If memory serves me correctly, it was in 2001 (or thereabouts) that I used my opinion column in the newspaper group for which I was senior editor to call for the British national anthem to be reserved for purely British use.
I argued that, as Wales has Hen Wlad Fy Nhadau and Scotland has Flower of Scotland, it is inappropriate for England to use the British God Save The Queen. It is not England’s property and never has been. It is just that although both Wales and Scotland have their own identities, England hasn’t.
It’s hardly surprising that some people from other countries get Britain and England confused.
On more than one occasion when I have told someone that I lived in Wales, as I did at the time, the follow-up was along the lines of ‘Oh, right, Wales is in England’ to which I would point out, as politely and diplomatically as I could that Wales is most certainly not in England but that they are both part of Great Britain.
So, having explained all that, you can possibly imagine my delight in the fact that a cross-party group of MPs is going to present a Bill in the House of Commons to give England its very own anthem. And it looks like, if it is successful, that the anthem may well be Jerusalem.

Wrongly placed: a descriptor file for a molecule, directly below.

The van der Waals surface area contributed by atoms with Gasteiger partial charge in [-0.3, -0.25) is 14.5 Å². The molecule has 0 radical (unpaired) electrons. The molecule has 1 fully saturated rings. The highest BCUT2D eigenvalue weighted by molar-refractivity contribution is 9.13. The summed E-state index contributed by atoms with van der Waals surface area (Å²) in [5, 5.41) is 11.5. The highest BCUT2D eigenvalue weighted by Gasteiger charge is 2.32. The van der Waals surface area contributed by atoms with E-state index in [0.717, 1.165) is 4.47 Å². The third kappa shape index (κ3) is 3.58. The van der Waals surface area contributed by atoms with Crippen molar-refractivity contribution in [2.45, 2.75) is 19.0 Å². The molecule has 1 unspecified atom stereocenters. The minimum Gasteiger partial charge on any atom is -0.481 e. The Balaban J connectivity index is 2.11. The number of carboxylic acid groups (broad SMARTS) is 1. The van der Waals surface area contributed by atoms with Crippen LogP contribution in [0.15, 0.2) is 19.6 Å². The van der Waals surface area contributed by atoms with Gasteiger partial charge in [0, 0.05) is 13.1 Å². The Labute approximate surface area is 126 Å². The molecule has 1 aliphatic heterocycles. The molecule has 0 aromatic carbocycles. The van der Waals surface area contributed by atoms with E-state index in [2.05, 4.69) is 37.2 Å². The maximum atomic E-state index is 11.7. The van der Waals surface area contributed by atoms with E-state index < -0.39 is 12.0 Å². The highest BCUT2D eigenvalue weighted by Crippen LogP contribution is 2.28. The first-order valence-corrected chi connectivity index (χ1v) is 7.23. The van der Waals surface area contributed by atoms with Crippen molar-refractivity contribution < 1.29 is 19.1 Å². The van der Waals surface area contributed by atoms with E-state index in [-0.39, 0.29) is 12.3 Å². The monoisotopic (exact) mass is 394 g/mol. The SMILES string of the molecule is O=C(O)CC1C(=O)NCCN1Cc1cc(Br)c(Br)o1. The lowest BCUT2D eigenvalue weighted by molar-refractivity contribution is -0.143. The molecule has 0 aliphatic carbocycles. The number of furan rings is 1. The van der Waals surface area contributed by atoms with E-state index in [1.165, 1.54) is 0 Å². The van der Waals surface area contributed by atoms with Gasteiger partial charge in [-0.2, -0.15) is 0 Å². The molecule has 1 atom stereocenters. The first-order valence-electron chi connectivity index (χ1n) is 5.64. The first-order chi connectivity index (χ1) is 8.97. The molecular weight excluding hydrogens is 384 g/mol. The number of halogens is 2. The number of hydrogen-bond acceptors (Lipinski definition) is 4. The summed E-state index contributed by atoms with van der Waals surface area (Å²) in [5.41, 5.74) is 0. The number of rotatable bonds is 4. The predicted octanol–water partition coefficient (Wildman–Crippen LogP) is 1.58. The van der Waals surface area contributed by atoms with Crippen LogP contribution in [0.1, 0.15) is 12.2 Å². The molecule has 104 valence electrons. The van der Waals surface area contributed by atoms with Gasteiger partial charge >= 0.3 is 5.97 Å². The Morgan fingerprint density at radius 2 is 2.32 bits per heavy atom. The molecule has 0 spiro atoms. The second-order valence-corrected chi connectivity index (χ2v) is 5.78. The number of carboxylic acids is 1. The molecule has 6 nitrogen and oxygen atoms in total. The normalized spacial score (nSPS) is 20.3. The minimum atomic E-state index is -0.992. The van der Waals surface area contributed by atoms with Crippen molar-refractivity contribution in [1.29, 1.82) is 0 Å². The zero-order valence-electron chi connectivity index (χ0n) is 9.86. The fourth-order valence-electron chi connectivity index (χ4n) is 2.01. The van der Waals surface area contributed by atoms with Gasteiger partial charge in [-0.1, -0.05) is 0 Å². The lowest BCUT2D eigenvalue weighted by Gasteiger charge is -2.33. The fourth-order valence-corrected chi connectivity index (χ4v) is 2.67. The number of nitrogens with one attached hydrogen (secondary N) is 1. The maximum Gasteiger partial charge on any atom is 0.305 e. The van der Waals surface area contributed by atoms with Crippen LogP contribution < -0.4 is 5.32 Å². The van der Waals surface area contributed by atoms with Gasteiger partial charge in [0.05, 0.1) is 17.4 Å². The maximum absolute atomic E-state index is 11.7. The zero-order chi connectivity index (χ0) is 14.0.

The words to Jerusalem are taken from William Blake’s preface to his epic poem, Milton, and the music was composed by Sir Hubert Parry in 1916. It is well known as the WI hymn as, at every Women’s Institute branch in England, members sing it at their meetings; it refers to ‘England’s green and pleasant land’.
Some people may feel that There’ll always be an England may be preferable but that in itself has a problem because it contains the words ‘Red White and Blue, what does it mean to you?’ but the English flag is an upright red cross on a white background. Red, white and blue are, of course, the colours of the British flag. The words also contain the call ‘Britons awake’.
It may have taken 15 years for my dream to come true but it certainly looks hopeful that the Bill will eventually become Law. Apparently, Prime Minister David Cameron welcomes the proposal and favours using Jerusalem as the English anthem.